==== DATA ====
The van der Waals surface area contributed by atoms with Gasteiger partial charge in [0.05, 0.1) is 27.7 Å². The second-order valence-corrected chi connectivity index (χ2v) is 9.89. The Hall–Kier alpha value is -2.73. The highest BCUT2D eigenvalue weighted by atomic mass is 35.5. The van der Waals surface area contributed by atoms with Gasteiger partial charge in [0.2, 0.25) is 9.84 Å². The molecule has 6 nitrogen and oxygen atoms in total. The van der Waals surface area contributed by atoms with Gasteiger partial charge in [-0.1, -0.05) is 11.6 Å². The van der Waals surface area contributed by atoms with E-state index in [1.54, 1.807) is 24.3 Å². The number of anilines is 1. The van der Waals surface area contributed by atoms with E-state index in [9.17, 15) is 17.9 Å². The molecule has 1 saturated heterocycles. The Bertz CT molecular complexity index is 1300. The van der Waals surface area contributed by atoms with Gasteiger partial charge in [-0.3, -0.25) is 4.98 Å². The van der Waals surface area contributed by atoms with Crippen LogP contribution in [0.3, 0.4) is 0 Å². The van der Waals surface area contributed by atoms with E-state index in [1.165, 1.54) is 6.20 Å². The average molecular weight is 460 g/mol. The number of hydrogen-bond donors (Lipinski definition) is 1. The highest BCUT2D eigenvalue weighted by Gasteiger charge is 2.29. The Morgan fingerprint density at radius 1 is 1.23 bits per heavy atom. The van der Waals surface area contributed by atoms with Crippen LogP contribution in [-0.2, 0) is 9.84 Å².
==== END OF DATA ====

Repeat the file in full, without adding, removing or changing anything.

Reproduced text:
The van der Waals surface area contributed by atoms with Gasteiger partial charge in [0.05, 0.1) is 27.7 Å². The second-order valence-corrected chi connectivity index (χ2v) is 9.89. The Hall–Kier alpha value is -2.73. The highest BCUT2D eigenvalue weighted by atomic mass is 35.5. The van der Waals surface area contributed by atoms with Gasteiger partial charge in [0.2, 0.25) is 9.84 Å². The molecule has 6 nitrogen and oxygen atoms in total. The van der Waals surface area contributed by atoms with Gasteiger partial charge in [-0.1, -0.05) is 11.6 Å². The van der Waals surface area contributed by atoms with E-state index in [1.54, 1.807) is 24.3 Å². The number of anilines is 1. The van der Waals surface area contributed by atoms with E-state index in [9.17, 15) is 17.9 Å². The molecule has 1 saturated heterocycles. The Bertz CT molecular complexity index is 1300. The van der Waals surface area contributed by atoms with Gasteiger partial charge in [-0.3, -0.25) is 4.98 Å². The van der Waals surface area contributed by atoms with Crippen LogP contribution in [0.3, 0.4) is 0 Å². The van der Waals surface area contributed by atoms with E-state index in [1.165, 1.54) is 6.20 Å². The average molecular weight is 460 g/mol. The number of hydrogen-bond donors (Lipinski definition) is 1. The highest BCUT2D eigenvalue weighted by Gasteiger charge is 2.29. The Morgan fingerprint density at radius 1 is 1.23 bits per heavy atom. The van der Waals surface area contributed by atoms with Crippen LogP contribution in [-0.2, 0) is 9.84 Å².